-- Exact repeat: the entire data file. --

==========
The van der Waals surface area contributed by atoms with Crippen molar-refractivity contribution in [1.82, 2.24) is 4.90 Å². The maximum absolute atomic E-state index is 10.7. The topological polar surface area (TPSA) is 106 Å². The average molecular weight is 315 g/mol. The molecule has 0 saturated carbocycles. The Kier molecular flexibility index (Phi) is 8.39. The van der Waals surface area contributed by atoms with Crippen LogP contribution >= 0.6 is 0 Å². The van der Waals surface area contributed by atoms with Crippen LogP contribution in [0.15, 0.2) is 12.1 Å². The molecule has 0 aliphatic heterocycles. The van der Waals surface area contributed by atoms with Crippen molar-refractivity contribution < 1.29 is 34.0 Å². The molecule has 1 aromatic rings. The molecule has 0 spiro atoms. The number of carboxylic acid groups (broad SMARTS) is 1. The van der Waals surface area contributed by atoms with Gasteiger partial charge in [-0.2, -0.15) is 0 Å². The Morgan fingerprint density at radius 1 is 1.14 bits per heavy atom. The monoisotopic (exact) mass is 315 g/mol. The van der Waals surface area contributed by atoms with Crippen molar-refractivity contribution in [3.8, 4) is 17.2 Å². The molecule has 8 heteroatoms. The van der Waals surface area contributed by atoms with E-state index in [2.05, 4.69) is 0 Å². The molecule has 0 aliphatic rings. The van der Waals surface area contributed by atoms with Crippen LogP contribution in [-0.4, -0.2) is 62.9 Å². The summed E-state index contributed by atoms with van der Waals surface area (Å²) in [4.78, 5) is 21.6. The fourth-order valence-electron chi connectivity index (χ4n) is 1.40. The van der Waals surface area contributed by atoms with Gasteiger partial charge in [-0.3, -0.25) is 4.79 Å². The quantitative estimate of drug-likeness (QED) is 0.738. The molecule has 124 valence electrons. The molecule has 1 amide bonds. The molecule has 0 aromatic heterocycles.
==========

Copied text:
The van der Waals surface area contributed by atoms with Crippen molar-refractivity contribution in [1.82, 2.24) is 4.90 Å². The maximum absolute atomic E-state index is 10.7. The topological polar surface area (TPSA) is 106 Å². The average molecular weight is 315 g/mol. The molecule has 0 saturated carbocycles. The Kier molecular flexibility index (Phi) is 8.39. The van der Waals surface area contributed by atoms with Crippen LogP contribution >= 0.6 is 0 Å². The van der Waals surface area contributed by atoms with Crippen LogP contribution in [0.15, 0.2) is 12.1 Å². The molecule has 0 aliphatic heterocycles. The van der Waals surface area contributed by atoms with Crippen molar-refractivity contribution < 1.29 is 34.0 Å². The molecule has 1 aromatic rings. The molecule has 0 spiro atoms. The number of carboxylic acid groups (broad SMARTS) is 1. The van der Waals surface area contributed by atoms with Gasteiger partial charge in [-0.2, -0.15) is 0 Å². The Morgan fingerprint density at radius 1 is 1.14 bits per heavy atom. The monoisotopic (exact) mass is 315 g/mol. The van der Waals surface area contributed by atoms with Crippen molar-refractivity contribution in [3.8, 4) is 17.2 Å². The molecule has 8 heteroatoms. The van der Waals surface area contributed by atoms with E-state index in [2.05, 4.69) is 0 Å². The molecule has 0 aliphatic rings. The van der Waals surface area contributed by atoms with Crippen LogP contribution in [-0.4, -0.2) is 62.9 Å². The summed E-state index contributed by atoms with van der Waals surface area (Å²) in [4.78, 5) is 21.6. The fourth-order valence-electron chi connectivity index (χ4n) is 1.40. The van der Waals surface area contributed by atoms with Gasteiger partial charge in [-0.3, -0.25) is 4.79 Å². The quantitative estimate of drug-likeness (QED) is 0.738. The molecule has 124 valence electrons. The molecule has 1 amide bonds. The molecule has 0 aromatic heterocycles.